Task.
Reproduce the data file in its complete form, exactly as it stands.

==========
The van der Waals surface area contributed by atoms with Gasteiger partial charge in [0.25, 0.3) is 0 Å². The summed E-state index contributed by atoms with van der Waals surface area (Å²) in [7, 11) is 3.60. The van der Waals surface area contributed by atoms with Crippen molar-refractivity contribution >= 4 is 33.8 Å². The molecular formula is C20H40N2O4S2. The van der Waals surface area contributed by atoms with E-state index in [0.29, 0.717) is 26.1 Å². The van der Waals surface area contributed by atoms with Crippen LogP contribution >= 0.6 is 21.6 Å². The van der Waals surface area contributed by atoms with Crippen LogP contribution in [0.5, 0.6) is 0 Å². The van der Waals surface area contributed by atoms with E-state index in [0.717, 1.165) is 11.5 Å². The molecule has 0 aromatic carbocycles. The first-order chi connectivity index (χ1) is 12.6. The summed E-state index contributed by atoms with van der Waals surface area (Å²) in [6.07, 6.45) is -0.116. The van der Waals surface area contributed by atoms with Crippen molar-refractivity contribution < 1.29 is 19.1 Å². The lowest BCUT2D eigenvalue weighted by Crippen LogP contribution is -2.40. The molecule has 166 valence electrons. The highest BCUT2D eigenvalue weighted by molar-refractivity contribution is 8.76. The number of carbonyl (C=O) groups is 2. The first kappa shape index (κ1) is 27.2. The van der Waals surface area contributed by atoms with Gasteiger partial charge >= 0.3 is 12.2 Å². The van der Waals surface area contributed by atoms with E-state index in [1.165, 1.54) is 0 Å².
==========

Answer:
The van der Waals surface area contributed by atoms with Gasteiger partial charge in [0.25, 0.3) is 0 Å². The summed E-state index contributed by atoms with van der Waals surface area (Å²) in [7, 11) is 3.60. The van der Waals surface area contributed by atoms with Crippen molar-refractivity contribution >= 4 is 33.8 Å². The molecular formula is C20H40N2O4S2. The van der Waals surface area contributed by atoms with E-state index in [0.29, 0.717) is 26.1 Å². The van der Waals surface area contributed by atoms with Crippen LogP contribution >= 0.6 is 21.6 Å². The van der Waals surface area contributed by atoms with Crippen LogP contribution in [0.5, 0.6) is 0 Å². The van der Waals surface area contributed by atoms with E-state index in [0.717, 1.165) is 11.5 Å². The molecule has 0 aromatic carbocycles. The first-order chi connectivity index (χ1) is 12.6. The summed E-state index contributed by atoms with van der Waals surface area (Å²) in [6.07, 6.45) is -0.116. The van der Waals surface area contributed by atoms with Crippen molar-refractivity contribution < 1.29 is 19.1 Å². The lowest BCUT2D eigenvalue weighted by Crippen LogP contribution is -2.40. The molecule has 166 valence electrons. The highest BCUT2D eigenvalue weighted by molar-refractivity contribution is 8.76. The number of carbonyl (C=O) groups is 2. The first kappa shape index (κ1) is 27.2. The van der Waals surface area contributed by atoms with Gasteiger partial charge >= 0.3 is 12.2 Å². The van der Waals surface area contributed by atoms with E-state index in [1.165, 1.54) is 0 Å².